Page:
One lot of station people that I know up near Broken Hill had one of their own working dogs pick up a bait and as quick as it was, the poor dog took many hours to die in utter pain, and by the time they found him it was over. They picked up their mate to bury him at home and put it in the back of the ute, where there was another station dog.

The other poor dog started licking the dead dog to try and bring it round, thinking it was sleeping. Within hours that dog started to show symptoms of the poisoning and they took no chances, and hopped into their plane and took a mercy flight to Broken Hill and and rushed to the local vet.

He spent nearly a week in the vets and was one very lucky dog. Another lot of station people that I know and are just over the boarder in the Northern Territory do not bait within 40 kilometres of the homestead to keep their dogs as safe as possible.

Take no chances and keep him safe.



Cheers



Stephen
Simpson Desert Colours

Lifetime Member
My Profile  My Blog  My Position  Send Message

AnswerID: 611127

Follow Up By: Chris. - Monday, May 15, 2017 at 20:23

Monday, May 15, 2017 at 20:23
Cheers Stephen, I'll keep him either on a lead, in my tent or tethered to my Pajero when we're camped for the night.
1
FollowupID: 881142

Follow Up By: Kilcowera Station Stay - Tuesday, May 16, 2017 at 06:32

Tuesday, May 16, 2017 at 06:32
Very well said Stephen. You simply cannot be too careful when it comes to 1080. Cheers zenonie
Kilcowera Station Stay

Business Member
My Profile  My Blog  Send Message

1
FollowupID: 881150

Follow Up By: Bob Y. - Qld - Tuesday, May 16, 2017 at 07:41

Tuesday, May 16, 2017 at 07:41
As you're going up there later in the year, I'd suggest you start training your dog now, to accept a muzzle. They can still get a bait while they're on a lead, even if you think you have the situation under control.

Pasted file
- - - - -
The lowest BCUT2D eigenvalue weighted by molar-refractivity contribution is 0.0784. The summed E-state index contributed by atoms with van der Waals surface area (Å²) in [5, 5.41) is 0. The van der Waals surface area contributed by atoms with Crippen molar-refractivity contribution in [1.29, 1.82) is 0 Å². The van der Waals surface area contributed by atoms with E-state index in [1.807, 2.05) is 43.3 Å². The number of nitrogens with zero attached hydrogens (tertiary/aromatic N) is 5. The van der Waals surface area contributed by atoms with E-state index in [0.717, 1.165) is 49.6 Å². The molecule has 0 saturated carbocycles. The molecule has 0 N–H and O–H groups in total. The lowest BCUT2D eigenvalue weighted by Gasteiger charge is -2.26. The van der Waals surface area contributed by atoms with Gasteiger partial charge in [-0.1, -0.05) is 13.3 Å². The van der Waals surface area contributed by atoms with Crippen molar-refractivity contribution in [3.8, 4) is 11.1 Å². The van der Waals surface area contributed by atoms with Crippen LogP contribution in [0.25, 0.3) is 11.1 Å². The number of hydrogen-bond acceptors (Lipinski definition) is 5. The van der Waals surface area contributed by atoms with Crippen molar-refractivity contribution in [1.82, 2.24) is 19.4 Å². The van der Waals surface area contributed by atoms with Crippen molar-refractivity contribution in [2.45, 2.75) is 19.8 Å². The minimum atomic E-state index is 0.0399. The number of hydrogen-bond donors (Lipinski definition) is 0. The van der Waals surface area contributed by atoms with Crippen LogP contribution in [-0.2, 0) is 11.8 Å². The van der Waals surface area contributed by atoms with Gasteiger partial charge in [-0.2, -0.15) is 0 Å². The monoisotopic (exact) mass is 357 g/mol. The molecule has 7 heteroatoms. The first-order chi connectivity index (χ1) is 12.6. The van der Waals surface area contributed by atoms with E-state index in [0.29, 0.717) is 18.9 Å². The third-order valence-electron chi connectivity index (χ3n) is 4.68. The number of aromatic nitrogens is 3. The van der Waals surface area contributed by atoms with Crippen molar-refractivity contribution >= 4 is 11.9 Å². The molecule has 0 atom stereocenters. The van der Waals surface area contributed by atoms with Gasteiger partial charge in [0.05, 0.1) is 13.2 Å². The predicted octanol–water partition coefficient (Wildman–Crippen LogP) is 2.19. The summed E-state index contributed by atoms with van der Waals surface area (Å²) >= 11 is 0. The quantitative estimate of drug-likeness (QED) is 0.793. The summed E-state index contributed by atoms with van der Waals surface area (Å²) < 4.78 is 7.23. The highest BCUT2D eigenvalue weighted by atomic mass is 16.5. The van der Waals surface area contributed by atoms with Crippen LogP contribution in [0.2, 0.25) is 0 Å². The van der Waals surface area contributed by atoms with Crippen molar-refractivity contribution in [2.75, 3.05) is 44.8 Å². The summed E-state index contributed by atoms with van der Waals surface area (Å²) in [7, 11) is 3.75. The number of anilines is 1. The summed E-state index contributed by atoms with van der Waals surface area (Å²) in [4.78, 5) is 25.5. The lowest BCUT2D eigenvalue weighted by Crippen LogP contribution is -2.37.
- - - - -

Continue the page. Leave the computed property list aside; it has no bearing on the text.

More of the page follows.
The required warning signs aren't always noticeable as you cross grids on the road, and may well not even be posted, though it is a requirement. As others noted, baits can be moved by birds, well out of the bait area.

The ideal situation for your dog would be to leave him at home with friends or family, or perhaps in kennels? It is very, very distressing to watch a pet die, that has taken a 1080 bait.

Bob

Seen it all, Done it all.
Can't remember most of it.

Lifetime Member
My Profile  My Blog  My Position  Send Message

2
FollowupID: 881151

Reply By: Cheryl & Ian (NSW) - Wednesday, May 17, 2017 at 19:30

Wednesday, May 17, 2017 at 19:30
Hi Chris,

We will also bee travelling in the SA outback with our three dogs in the next couple of months. 1080 baits are such a worry to us pet owners. As well as the good advice already given I would suggest you buy some washing soda crystals. These are great to get your dog to vomit. If you see your dog ingest something then you can adminster a large crystal (about the size of your little finger nail) in the same way you would administer an oral tablet. Wait a couple of minutes and if your dog doesn't vomit, administer another one.

These crystals are very effective in getting your dog to vomit. Having vomitted up the bait, you still need veterinary attention as some may have been absorbed, but at least the emergency is lessened some what.

Cheryl

Lifetime Member
My Profile  Send Message

AnswerID: 611166

Follow Up By: Chris. - Wednesday, May 17, 2017 at 19:37

Wednesday, May 17, 2017 at 19:37
you're a champion, thanks so much Cheryl. Have a great trip!!
0
FollowupID: 881187

Reply By: 9900Eagle - Wednesday, May 17, 2017 at 20:59

Wednesday, May 17, 2017 at 20:59
Chris, most places do post baits are being used. Don't let the dog off the lead if you are concerned. We had a beautiful working dog that was so quick she could gobble up a bait and you wouldn't even notice.

Walk them on a lead is the only guarantee, if you are not from that part of the country.
AnswerID: 611172

Sponsored Links

Popular Products (13)